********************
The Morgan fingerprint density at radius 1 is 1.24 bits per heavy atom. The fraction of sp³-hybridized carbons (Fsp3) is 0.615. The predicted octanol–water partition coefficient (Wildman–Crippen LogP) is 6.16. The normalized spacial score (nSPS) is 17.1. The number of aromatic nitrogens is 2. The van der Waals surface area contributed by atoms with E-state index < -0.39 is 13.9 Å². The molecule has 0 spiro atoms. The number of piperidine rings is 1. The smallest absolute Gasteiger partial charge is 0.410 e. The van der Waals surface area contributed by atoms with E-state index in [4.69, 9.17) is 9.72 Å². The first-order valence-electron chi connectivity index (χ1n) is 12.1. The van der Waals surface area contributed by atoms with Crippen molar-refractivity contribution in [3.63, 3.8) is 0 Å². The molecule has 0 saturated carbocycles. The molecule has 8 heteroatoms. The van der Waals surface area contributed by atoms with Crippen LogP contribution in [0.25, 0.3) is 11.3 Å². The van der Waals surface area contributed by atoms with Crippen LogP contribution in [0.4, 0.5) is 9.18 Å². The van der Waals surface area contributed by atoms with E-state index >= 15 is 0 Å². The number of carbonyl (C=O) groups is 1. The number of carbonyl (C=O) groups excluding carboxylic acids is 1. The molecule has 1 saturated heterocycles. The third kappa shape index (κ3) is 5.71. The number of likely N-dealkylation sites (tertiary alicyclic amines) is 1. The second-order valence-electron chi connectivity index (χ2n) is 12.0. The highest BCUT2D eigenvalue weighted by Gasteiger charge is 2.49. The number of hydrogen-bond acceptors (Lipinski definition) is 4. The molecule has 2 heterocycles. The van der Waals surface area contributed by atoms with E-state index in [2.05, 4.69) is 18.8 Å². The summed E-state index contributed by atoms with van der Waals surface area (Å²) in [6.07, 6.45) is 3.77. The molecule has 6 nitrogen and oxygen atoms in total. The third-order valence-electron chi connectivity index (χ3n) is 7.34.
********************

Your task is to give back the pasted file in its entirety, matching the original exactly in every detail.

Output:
The Morgan fingerprint density at radius 1 is 1.24 bits per heavy atom. The fraction of sp³-hybridized carbons (Fsp3) is 0.615. The predicted octanol–water partition coefficient (Wildman–Crippen LogP) is 6.16. The normalized spacial score (nSPS) is 17.1. The number of aromatic nitrogens is 2. The van der Waals surface area contributed by atoms with E-state index < -0.39 is 13.9 Å². The molecule has 0 spiro atoms. The number of piperidine rings is 1. The smallest absolute Gasteiger partial charge is 0.410 e. The van der Waals surface area contributed by atoms with E-state index in [4.69, 9.17) is 9.72 Å². The first-order valence-electron chi connectivity index (χ1n) is 12.1. The van der Waals surface area contributed by atoms with Crippen molar-refractivity contribution in [3.63, 3.8) is 0 Å². The molecule has 0 saturated carbocycles. The molecule has 8 heteroatoms. The van der Waals surface area contributed by atoms with Crippen LogP contribution in [0.25, 0.3) is 11.3 Å². The van der Waals surface area contributed by atoms with Crippen LogP contribution in [0.4, 0.5) is 9.18 Å². The van der Waals surface area contributed by atoms with E-state index >= 15 is 0 Å². The number of carbonyl (C=O) groups is 1. The number of carbonyl (C=O) groups excluding carboxylic acids is 1. The molecule has 1 saturated heterocycles. The third kappa shape index (κ3) is 5.71. The number of likely N-dealkylation sites (tertiary alicyclic amines) is 1. The second-order valence-electron chi connectivity index (χ2n) is 12.0. The highest BCUT2D eigenvalue weighted by Gasteiger charge is 2.49. The number of hydrogen-bond acceptors (Lipinski definition) is 4. The molecule has 2 heterocycles. The van der Waals surface area contributed by atoms with E-state index in [2.05, 4.69) is 18.8 Å². The summed E-state index contributed by atoms with van der Waals surface area (Å²) in [6.07, 6.45) is 3.77. The molecule has 6 nitrogen and oxygen atoms in total. The third-order valence-electron chi connectivity index (χ3n) is 7.34.